Exercise experts have known for years that moderate physical activity improves mood. Now a study shows that people are in a better mood for up to 12 hours after they work out.


Researchers at the University of Vermont had 24 college students ride an exercise bike for 20 minutes at a moderate intensity. Another 24 people did no exercise during the same time period.


Afterward, everyone in both groups filled out questionnaires that evaluated their overall mood at several intervals: one hour, two, four, eight, 12 and 24 hours. The questions addressed tension, anger, vigor, fatigue, confusion and depression.


The researchers found that people in the exercise group experienced a significant improvement in mood immediately after the exercise. They also had improved moods after two, four, eight and 12 hours compared with the people who didn't exercise, says Jeremy Sibold, an assistant professor in the university's Department of Rehabilitation and Movement Science.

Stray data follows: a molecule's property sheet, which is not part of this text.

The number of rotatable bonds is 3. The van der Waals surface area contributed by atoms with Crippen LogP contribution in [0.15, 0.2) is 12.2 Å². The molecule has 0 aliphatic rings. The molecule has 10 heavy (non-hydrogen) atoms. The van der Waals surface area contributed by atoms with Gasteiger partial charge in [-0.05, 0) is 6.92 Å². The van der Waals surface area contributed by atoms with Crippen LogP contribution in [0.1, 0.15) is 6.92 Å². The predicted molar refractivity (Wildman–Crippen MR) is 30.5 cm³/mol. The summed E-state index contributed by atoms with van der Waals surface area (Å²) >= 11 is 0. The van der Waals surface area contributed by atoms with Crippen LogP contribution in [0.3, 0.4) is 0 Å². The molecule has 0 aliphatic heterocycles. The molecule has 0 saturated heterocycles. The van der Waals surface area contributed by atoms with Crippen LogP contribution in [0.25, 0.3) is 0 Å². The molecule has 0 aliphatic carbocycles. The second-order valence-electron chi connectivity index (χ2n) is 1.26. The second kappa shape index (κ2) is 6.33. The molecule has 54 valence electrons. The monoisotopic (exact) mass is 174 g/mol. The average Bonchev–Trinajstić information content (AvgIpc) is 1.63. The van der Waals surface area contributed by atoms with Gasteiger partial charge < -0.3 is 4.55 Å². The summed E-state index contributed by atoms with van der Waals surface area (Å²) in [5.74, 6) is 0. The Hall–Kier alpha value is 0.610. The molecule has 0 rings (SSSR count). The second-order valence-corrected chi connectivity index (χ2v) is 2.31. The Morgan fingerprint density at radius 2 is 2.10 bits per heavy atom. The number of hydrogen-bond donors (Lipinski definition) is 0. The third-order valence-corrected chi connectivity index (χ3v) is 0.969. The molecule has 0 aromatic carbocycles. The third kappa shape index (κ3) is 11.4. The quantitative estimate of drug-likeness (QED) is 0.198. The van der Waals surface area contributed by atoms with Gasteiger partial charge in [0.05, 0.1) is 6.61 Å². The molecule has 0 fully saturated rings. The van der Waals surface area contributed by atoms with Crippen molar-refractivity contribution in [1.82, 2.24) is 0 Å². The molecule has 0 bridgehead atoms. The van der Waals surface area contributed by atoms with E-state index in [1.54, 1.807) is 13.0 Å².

At 24 hours, there was no difference in mood between the two groups. The study was presented last week at the annual meeting of the American College of Sports Medicine.


"There are other studies that show there is acute improvement in mood after exercise, but we found those improvements are more durable than we thought," Sibold says.


That's an especially important finding for people who have depression or stress, he says.


"Daily exercise can improve your mood and mitigate some of the stressors of your day," Sibold says. "It's clear that exercise is critical for both physical health and mental health."


News release provided by USA Today.


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